Performed in a hybrid jungle gym/sound sculpture designed by Ellen Reid, ICE percussionists teamed with mezzo-soprano Naomi Louisa O’Connell [as she] intoned chant-like melodies through a length of metal pipe. The work alternated rhythmic episodes with reflective, ambient passages in which a wide-eyed O’Connell traversed the installation while singing in a dark, rich timbre.
Mezzo-soprano Naomi Louisa O’Connell sang both Dargelos, the boy who is Paul’s first obsession, and Agathe, the girl whom Paul grows to love, with strength and compassion.
Mezzo-soprano Naomi Louisa O’Connell enters the soundscape in a trancelike state, singing a soothing and retrospective vocalise before launching into fragments of text written by Zackary Drucker, the librettist. O’Connell’s performance is sincere and the work presents itself as a vignette—a moment of transience.
O’Connell, with her creamy soprano voice that moves easily through operatic color to musical theater sound, portrays Dylan’s mother with a real delight.
O’Connell, in particular, has a classically trained soprano that’s ravishing in the Rep’s tiny theatre.
O’Connell has a mezzo that, in full Kammersängerin cry, can sound a bit like, well, Kathleen Ferrier, actually… Heavy gold, deep and room-filling, especially on Vaughan Williams’ “Orpheus with his lute” and Berlioz’ “La mort d’Ophélie.” Her jazzy “If Music Be the Food of Love”… with scat singing, was dancy and vivacious; her “Shall I Compare Thee to...
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O’Connell… shaped every phrase and every note in true classical style. Her full lyric mezzo-soprano added richness and depth to her moving and loving aria, “Solo un pianto con te versare”.
The best individual performance was by mezzo-soprano Naomi Louisa O’Connell as Neris, the slave of Medea. Most of Act two centered around how she advises Medea to leave the city. When she sang with the dead brother dancing with her or mimicking her movements, Medea’s psychological plight was plainly seen.
Naomi Louisa O’Connell returned to Omaha to sing Neris. Her voice and grief stole the show during her second act aria.
Irish mezzo-soprano Naomi Louisa O’Connell… was a wistful, other-worldly Mélisande. Her chanson-like singing in the tower scene of Act III was her most radiant moment; it also offered a sign that the new acoustic is singer-friendly.
Naomi Louisa O’Connell, the mezzo who sings Mélisande, performed the role in the play staged for last year’s Pelléas presentation. “She’s an actress who sings and a singer who acts, and that’s just what I want,” Langrée says.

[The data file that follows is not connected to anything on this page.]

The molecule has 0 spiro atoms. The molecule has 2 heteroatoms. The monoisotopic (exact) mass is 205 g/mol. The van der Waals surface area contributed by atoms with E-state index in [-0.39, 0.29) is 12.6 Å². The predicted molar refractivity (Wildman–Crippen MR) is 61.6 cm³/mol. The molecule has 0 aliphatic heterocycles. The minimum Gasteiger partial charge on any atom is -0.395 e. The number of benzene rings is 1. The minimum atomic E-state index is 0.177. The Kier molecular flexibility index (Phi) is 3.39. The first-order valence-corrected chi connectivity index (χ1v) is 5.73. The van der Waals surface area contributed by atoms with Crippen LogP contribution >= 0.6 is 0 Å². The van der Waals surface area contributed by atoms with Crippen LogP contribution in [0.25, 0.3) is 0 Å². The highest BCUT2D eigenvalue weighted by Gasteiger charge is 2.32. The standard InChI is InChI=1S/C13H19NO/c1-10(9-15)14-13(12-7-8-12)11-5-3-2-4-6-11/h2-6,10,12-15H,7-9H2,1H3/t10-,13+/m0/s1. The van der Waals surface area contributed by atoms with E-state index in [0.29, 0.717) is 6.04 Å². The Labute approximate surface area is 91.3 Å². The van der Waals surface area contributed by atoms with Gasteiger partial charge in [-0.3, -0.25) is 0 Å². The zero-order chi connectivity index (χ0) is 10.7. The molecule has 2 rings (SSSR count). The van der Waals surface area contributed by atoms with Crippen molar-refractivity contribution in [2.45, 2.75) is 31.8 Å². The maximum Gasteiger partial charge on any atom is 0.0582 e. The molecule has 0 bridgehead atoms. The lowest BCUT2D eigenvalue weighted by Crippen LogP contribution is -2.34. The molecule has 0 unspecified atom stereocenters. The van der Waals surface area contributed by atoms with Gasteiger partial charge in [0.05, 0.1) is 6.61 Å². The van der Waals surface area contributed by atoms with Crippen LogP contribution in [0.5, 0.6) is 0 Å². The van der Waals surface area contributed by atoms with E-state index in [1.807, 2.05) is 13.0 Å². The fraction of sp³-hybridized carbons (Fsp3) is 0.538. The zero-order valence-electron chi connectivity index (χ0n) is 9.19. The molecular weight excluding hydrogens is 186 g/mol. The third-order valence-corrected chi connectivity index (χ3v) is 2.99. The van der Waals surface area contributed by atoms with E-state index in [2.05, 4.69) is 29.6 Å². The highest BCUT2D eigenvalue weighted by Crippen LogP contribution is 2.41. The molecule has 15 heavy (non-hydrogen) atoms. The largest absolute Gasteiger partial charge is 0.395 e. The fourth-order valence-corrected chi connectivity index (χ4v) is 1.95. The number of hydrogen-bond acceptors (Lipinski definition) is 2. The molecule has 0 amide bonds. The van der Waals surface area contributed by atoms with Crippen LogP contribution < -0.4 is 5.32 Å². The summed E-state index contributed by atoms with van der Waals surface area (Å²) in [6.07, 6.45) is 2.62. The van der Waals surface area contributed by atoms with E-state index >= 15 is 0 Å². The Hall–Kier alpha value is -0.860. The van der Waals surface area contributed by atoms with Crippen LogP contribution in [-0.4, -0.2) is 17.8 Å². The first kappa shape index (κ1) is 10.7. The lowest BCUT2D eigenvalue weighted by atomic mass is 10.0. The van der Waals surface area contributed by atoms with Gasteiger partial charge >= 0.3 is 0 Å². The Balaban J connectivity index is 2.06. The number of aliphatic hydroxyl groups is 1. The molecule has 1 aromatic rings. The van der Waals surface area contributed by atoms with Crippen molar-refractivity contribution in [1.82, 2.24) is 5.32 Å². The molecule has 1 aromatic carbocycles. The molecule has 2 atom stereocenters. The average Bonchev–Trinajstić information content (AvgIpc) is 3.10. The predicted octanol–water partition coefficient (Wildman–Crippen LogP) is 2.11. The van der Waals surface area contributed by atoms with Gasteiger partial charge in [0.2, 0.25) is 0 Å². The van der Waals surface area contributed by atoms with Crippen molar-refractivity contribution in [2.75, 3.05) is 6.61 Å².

The troupe has some standouts, beginning with Naomi Louisa O’Connell as Lilli/Kate. She has a supple, bright voice and star quality, but perhaps more important, for this piece, she has comic chops, that extra something that makes you pay attention when she comes on stage.
Other standout cast members included… mezzo Naomi Louisa O’Connell, a sweetly manipulative Selinda”
“Selinda the sister-captive, played by Naomi Louisa O’Connell, is a key figure, and O’Connell handled the balancing act — both dramatic and vocal — expertly.”
“Lit by a single bulb hanging in her prison cell, the audience finds Farnace’s sister, Selinda, played with grit and complexity by Naomi Louisa O’Connell.”
“O’Connell, a mezzo-soprano, was superb in her role and performed Fauré’s Chanson with alluring beauty.”
“Naomi O’Connell followed her febrile Cherubino with a gently determined Serafin (aptly he is later revealed to be Cherubino’s son by the Countess) and, together with Rhian Lois’ adorable Angelika, make an attractive pair of young lovers.”
“Again Naomi O’Connell totally captivates with her zest and eventual joy.”
“Most interestingly, the Mozart Cherubino (Naomi O’Connell) and Barbarina (Rhian Lois) are reincarnated as their illegitimate children, with a pretty love duet, beautifully sung…”
“Naomi O’Connell is a full toned and hilariously gawky Cherubino, perfectly capturing the youth not yet fully in control of his body or libido.”